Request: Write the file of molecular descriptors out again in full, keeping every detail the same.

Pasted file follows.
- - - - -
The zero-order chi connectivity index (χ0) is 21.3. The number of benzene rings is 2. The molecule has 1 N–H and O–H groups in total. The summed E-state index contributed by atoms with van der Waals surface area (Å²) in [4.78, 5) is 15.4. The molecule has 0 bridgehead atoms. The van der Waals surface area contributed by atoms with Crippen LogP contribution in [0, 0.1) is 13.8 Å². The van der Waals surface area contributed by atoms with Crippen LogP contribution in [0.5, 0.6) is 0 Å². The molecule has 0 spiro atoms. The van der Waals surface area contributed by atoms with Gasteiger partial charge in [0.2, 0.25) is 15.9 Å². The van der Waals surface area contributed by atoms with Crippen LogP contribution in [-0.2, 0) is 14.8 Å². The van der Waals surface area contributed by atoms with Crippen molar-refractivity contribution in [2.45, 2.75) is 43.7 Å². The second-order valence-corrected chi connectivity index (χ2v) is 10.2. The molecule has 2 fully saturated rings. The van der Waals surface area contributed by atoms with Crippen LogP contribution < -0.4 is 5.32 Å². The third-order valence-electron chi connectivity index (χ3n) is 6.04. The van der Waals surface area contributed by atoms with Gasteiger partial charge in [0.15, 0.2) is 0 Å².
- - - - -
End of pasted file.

The zero-order chi connectivity index (χ0) is 21.3. The number of benzene rings is 2. The molecule has 1 N–H and O–H groups in total. The summed E-state index contributed by atoms with van der Waals surface area (Å²) in [4.78, 5) is 15.4. The molecule has 0 bridgehead atoms. The van der Waals surface area contributed by atoms with Crippen LogP contribution in [0, 0.1) is 13.8 Å². The van der Waals surface area contributed by atoms with Crippen LogP contribution in [0.5, 0.6) is 0 Å². The molecule has 0 spiro atoms. The van der Waals surface area contributed by atoms with Gasteiger partial charge in [0.2, 0.25) is 15.9 Å². The van der Waals surface area contributed by atoms with Crippen LogP contribution in [-0.2, 0) is 14.8 Å². The van der Waals surface area contributed by atoms with Crippen molar-refractivity contribution in [2.45, 2.75) is 43.7 Å². The second-order valence-corrected chi connectivity index (χ2v) is 10.2. The molecule has 2 fully saturated rings. The van der Waals surface area contributed by atoms with Crippen LogP contribution < -0.4 is 5.32 Å². The third-order valence-electron chi connectivity index (χ3n) is 6.04. The van der Waals surface area contributed by atoms with Gasteiger partial charge in [0.15, 0.2) is 0 Å².